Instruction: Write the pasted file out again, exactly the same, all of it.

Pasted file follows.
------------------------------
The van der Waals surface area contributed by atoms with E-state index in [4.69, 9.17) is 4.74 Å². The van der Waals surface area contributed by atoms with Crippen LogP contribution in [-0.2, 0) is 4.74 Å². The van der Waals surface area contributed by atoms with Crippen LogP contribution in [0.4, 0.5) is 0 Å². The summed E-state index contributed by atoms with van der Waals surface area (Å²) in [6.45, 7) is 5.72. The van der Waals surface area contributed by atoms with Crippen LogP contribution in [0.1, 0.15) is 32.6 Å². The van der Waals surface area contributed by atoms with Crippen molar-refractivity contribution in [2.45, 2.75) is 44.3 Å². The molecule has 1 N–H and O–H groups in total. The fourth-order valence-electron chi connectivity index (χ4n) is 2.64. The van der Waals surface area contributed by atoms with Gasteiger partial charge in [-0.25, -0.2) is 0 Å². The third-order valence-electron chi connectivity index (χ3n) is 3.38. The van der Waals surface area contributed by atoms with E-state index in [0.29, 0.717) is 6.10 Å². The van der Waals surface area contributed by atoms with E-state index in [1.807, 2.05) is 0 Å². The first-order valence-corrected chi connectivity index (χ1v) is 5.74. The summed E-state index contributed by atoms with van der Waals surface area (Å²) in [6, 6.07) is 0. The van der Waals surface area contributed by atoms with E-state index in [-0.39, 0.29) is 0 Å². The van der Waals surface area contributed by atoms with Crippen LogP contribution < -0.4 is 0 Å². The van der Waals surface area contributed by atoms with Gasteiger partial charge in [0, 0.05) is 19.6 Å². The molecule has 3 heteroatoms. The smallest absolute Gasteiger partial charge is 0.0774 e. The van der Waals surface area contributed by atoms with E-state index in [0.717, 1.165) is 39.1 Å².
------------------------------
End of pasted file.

The van der Waals surface area contributed by atoms with E-state index in [4.69, 9.17) is 4.74 Å². The van der Waals surface area contributed by atoms with Crippen LogP contribution in [-0.2, 0) is 4.74 Å². The van der Waals surface area contributed by atoms with Crippen LogP contribution in [0.4, 0.5) is 0 Å². The summed E-state index contributed by atoms with van der Waals surface area (Å²) in [6.45, 7) is 5.72. The van der Waals surface area contributed by atoms with Crippen LogP contribution in [0.1, 0.15) is 32.6 Å². The van der Waals surface area contributed by atoms with Crippen molar-refractivity contribution in [2.45, 2.75) is 44.3 Å². The molecule has 1 N–H and O–H groups in total. The fourth-order valence-electron chi connectivity index (χ4n) is 2.64. The van der Waals surface area contributed by atoms with Gasteiger partial charge in [-0.25, -0.2) is 0 Å². The third-order valence-electron chi connectivity index (χ3n) is 3.38. The van der Waals surface area contributed by atoms with E-state index in [0.29, 0.717) is 6.10 Å². The van der Waals surface area contributed by atoms with E-state index in [1.807, 2.05) is 0 Å². The first-order valence-corrected chi connectivity index (χ1v) is 5.74. The summed E-state index contributed by atoms with van der Waals surface area (Å²) in [6, 6.07) is 0. The van der Waals surface area contributed by atoms with E-state index in [-0.39, 0.29) is 0 Å². The van der Waals surface area contributed by atoms with Crippen LogP contribution < -0.4 is 0 Å². The van der Waals surface area contributed by atoms with Gasteiger partial charge in [0, 0.05) is 19.6 Å². The molecule has 3 heteroatoms. The smallest absolute Gasteiger partial charge is 0.0774 e. The van der Waals surface area contributed by atoms with E-state index in [0.717, 1.165) is 39.1 Å².